As the Supreme Court began to take up the question of whether the Affordable Care Act properly allowed subsidies to go to those purchasing insurance on the federal health exchange, as opposed to state-run exchanges, two lines of argument began to emerge. One focused on the plain language of the phrase “Exchange established by the State,” which, according to the petitioners, clearly meant that only purchasers at state exchanges could receive subsidies. This interpretation required a studied disregard for the ACA’s broader purpose of expanding health care access, as well as other textual provisions that appear not to distinguish between purchasers at state exchanges and purchasers at healthcare.gov. But it allowed ACA opponents to blame Congress for sloppy drafting and to hold Congress responsible for fixing it.
A second line of argument claimed that the the disputed language was not a bug, but a feature of the ACA. By this account, Congress deliberately limited subsidies to states with their own exchanges, as a way of strong-arming recalcitrant states into participating. This claim had little support from the historical record, as no one involved with the ACA negotiations thought that subsidies were being withheld as a means of commandeering states to create exchanges. (Indeed, the dissenting opinion in the first ACA Supreme Court case worked on the assumption that eligibility for subsidies did not hinge on your home state’s decision to create its own exchange.) It also lacked any logical foundation: Why would Congress, on the cusp of achieving the century-old dream of national health insurance, include a feature that, if triggered, would sabotage the ACA altogether? Whether it could convince five justices, however, remained an open question that provoked no small amount of agonizing from ACA supporters.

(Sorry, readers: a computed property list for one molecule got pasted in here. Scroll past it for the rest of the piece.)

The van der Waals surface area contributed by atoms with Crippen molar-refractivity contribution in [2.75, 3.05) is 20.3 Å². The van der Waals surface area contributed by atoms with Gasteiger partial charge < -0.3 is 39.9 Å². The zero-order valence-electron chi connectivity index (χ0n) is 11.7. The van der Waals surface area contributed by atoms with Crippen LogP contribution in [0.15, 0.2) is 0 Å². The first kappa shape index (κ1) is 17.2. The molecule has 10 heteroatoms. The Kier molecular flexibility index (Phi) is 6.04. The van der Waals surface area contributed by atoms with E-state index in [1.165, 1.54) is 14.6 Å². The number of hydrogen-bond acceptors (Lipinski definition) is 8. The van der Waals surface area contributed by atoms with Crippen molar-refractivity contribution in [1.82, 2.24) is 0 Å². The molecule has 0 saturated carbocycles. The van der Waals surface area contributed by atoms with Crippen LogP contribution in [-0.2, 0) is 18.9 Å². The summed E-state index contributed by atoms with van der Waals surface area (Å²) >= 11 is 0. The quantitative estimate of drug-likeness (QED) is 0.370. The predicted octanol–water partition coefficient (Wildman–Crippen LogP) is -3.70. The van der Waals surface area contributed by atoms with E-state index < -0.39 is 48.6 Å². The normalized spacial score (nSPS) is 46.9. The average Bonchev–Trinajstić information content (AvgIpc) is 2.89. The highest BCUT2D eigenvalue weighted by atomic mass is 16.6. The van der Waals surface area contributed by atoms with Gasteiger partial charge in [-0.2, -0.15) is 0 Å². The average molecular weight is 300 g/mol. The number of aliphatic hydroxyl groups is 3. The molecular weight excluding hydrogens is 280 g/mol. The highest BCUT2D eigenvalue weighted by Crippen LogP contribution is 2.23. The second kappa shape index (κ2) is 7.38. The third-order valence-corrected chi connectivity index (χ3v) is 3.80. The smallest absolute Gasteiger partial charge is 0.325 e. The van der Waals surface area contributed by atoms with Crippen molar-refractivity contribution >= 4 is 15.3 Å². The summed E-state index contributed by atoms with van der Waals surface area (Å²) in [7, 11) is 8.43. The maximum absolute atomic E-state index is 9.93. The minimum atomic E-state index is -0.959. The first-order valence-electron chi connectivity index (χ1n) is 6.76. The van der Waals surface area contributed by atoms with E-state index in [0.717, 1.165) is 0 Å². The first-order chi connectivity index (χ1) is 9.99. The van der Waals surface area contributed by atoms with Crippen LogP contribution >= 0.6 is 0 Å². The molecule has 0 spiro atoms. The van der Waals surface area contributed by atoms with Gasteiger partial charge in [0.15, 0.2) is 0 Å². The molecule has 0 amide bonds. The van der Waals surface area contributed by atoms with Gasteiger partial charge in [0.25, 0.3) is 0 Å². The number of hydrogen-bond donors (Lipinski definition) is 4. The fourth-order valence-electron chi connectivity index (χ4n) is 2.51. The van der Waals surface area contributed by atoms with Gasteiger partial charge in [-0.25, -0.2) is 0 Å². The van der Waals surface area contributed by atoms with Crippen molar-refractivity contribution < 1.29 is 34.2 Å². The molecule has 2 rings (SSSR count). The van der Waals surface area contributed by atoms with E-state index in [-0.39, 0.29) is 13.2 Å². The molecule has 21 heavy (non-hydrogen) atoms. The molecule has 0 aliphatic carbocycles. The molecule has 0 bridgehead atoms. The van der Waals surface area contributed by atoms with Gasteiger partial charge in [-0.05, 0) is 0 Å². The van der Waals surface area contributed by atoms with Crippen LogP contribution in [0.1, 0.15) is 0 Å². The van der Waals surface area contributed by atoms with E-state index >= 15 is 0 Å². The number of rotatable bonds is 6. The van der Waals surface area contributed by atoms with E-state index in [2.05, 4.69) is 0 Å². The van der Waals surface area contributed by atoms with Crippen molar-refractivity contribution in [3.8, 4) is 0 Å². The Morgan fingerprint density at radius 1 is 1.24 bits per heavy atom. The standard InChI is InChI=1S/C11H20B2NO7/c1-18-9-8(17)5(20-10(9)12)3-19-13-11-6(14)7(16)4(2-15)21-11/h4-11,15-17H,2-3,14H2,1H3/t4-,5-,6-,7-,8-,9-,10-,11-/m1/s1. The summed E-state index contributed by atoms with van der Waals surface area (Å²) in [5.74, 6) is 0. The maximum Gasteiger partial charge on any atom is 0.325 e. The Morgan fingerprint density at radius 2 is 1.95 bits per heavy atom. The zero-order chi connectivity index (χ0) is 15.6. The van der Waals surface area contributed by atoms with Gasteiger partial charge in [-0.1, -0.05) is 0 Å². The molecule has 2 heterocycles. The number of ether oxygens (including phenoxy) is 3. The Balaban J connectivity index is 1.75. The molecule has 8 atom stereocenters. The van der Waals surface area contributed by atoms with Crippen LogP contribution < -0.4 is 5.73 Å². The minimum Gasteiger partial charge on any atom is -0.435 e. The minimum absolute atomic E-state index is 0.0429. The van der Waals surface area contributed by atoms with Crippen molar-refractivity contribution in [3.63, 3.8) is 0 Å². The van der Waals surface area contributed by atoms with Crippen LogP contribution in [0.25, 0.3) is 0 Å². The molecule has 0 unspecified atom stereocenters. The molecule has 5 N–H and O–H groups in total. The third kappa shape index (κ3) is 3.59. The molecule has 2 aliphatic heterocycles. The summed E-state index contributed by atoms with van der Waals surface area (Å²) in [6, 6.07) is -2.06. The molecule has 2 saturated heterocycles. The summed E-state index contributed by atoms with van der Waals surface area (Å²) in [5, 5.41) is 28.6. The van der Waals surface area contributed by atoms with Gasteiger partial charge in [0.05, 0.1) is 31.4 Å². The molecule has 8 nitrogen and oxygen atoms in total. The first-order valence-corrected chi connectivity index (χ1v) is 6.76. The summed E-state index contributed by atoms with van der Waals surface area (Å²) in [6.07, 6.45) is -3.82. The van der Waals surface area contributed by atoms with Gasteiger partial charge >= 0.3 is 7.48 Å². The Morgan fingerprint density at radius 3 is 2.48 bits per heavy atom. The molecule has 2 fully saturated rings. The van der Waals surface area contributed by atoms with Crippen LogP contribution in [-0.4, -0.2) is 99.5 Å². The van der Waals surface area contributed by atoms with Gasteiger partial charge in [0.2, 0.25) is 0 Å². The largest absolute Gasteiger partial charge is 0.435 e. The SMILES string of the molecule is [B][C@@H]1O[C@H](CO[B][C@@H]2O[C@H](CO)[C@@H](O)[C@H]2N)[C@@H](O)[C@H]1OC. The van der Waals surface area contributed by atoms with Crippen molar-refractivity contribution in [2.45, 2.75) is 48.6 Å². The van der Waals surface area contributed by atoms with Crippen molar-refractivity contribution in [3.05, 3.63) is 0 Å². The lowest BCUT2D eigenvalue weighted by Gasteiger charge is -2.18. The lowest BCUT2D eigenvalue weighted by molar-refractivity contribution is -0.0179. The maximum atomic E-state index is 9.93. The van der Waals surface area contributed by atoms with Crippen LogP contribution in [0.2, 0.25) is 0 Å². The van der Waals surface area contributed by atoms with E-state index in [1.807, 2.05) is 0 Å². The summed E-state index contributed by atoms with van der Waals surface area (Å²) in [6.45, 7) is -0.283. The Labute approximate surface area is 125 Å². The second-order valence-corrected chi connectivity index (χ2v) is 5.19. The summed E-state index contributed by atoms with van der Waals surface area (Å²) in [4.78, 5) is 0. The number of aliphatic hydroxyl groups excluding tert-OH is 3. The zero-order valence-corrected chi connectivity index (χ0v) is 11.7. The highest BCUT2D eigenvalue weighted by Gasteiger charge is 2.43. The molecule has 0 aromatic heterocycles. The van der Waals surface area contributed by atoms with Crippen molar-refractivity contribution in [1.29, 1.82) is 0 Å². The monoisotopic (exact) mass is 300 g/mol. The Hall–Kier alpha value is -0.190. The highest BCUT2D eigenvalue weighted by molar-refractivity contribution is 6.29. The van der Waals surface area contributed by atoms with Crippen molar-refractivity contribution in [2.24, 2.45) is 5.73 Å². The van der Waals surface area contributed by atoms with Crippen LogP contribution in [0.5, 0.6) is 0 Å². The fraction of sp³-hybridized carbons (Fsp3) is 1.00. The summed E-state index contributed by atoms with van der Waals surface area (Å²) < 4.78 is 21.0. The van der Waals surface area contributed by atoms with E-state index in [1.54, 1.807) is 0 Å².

Justice Antonin Scalia’s dissent, while not as dyspeptic as what followed the next day, is caustic in presenting its application of textualism to the ACA’s subsidy language. The bulk of the opinion focuses on what he sees as the absurdity in holding that “Exchange established by the State” can encompass the federal exchange. While paying lip service to the need to interpret contextually, he considers the relevant text so clear in its meaning that no consideration of context can compel a contrary result. After all, why bother including “by the State” if you intend to make subsidies available to all, irrespective of who created the exchange? If you wish to consider this phrase a drafting error–and Scalia’s not convinced that it is–then Congress, and not five justices, should be the actor to fix it.
As for the alternative history of the ACA presented by the petitioners, Scalia does not rely much on it. He does refer to the theory as “plausible,” but that’s about as far as he goes. The bulk of the opinion pits Scalia’s textualism against the purposive approach favored by the majority. It is noteworthy that in a case holding such policy and political (if not legal) significance, Scalia was unable to convince two fellow conservatives on the Court to join a textualist opinion against the Obama administration’s interpretation of the ACA’s subsidy language.